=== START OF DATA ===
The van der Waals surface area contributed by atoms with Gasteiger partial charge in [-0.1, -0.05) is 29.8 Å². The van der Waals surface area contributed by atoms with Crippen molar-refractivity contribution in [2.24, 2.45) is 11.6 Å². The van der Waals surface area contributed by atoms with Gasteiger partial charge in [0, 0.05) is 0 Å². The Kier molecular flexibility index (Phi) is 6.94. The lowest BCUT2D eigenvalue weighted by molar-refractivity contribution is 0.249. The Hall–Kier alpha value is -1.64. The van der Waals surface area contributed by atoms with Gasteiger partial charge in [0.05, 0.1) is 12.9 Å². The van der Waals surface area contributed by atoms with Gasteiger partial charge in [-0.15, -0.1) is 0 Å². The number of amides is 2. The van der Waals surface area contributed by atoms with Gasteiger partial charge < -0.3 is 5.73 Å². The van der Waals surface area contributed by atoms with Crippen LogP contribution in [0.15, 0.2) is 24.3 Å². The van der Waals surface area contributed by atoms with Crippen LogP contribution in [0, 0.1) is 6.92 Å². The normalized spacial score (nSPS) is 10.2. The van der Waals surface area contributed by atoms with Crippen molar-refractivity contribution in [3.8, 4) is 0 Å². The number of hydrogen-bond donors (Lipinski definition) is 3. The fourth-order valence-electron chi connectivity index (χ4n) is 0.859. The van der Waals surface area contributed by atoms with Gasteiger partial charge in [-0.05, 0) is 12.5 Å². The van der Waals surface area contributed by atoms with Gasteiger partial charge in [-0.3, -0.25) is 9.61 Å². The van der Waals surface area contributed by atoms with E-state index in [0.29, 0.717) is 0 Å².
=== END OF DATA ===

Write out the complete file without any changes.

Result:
The van der Waals surface area contributed by atoms with Gasteiger partial charge in [-0.1, -0.05) is 29.8 Å². The van der Waals surface area contributed by atoms with Crippen molar-refractivity contribution in [2.24, 2.45) is 11.6 Å². The van der Waals surface area contributed by atoms with Gasteiger partial charge in [0, 0.05) is 0 Å². The Kier molecular flexibility index (Phi) is 6.94. The lowest BCUT2D eigenvalue weighted by molar-refractivity contribution is 0.249. The Hall–Kier alpha value is -1.64. The van der Waals surface area contributed by atoms with Gasteiger partial charge in [0.05, 0.1) is 12.9 Å². The van der Waals surface area contributed by atoms with Gasteiger partial charge in [-0.15, -0.1) is 0 Å². The number of amides is 2. The van der Waals surface area contributed by atoms with Gasteiger partial charge < -0.3 is 5.73 Å². The van der Waals surface area contributed by atoms with Crippen LogP contribution in [0.15, 0.2) is 24.3 Å². The van der Waals surface area contributed by atoms with Crippen LogP contribution in [0, 0.1) is 6.92 Å². The normalized spacial score (nSPS) is 10.2. The van der Waals surface area contributed by atoms with Crippen molar-refractivity contribution in [3.8, 4) is 0 Å². The number of hydrogen-bond donors (Lipinski definition) is 3. The fourth-order valence-electron chi connectivity index (χ4n) is 0.859. The van der Waals surface area contributed by atoms with Gasteiger partial charge in [-0.05, 0) is 12.5 Å². The van der Waals surface area contributed by atoms with Gasteiger partial charge in [-0.3, -0.25) is 9.61 Å². The van der Waals surface area contributed by atoms with E-state index in [0.29, 0.717) is 0 Å².